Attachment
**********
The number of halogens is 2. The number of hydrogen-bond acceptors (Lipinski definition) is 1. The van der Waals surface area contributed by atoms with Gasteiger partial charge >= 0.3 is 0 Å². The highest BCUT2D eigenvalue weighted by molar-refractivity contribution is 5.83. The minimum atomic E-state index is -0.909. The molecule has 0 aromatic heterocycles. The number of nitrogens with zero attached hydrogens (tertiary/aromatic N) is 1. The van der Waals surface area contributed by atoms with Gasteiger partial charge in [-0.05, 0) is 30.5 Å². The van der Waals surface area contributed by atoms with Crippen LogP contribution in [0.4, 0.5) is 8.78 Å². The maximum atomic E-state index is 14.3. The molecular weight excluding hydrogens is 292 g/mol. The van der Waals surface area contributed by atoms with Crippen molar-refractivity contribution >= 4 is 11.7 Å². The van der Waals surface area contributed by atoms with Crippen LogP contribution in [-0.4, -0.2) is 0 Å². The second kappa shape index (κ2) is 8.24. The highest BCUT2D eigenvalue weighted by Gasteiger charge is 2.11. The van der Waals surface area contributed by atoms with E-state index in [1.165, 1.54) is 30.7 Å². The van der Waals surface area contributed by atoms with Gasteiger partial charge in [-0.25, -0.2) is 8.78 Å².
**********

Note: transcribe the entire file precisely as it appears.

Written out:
The number of halogens is 2. The number of hydrogen-bond acceptors (Lipinski definition) is 1. The van der Waals surface area contributed by atoms with Gasteiger partial charge >= 0.3 is 0 Å². The highest BCUT2D eigenvalue weighted by molar-refractivity contribution is 5.83. The minimum atomic E-state index is -0.909. The molecule has 0 aromatic heterocycles. The number of nitrogens with zero attached hydrogens (tertiary/aromatic N) is 1. The van der Waals surface area contributed by atoms with Gasteiger partial charge in [-0.05, 0) is 30.5 Å². The van der Waals surface area contributed by atoms with Crippen LogP contribution in [0.4, 0.5) is 8.78 Å². The maximum atomic E-state index is 14.3. The molecular weight excluding hydrogens is 292 g/mol. The van der Waals surface area contributed by atoms with Crippen molar-refractivity contribution >= 4 is 11.7 Å². The van der Waals surface area contributed by atoms with Crippen LogP contribution in [-0.4, -0.2) is 0 Å². The second kappa shape index (κ2) is 8.24. The highest BCUT2D eigenvalue weighted by Gasteiger charge is 2.11. The van der Waals surface area contributed by atoms with E-state index in [1.165, 1.54) is 30.7 Å². The van der Waals surface area contributed by atoms with Gasteiger partial charge in [-0.25, -0.2) is 8.78 Å².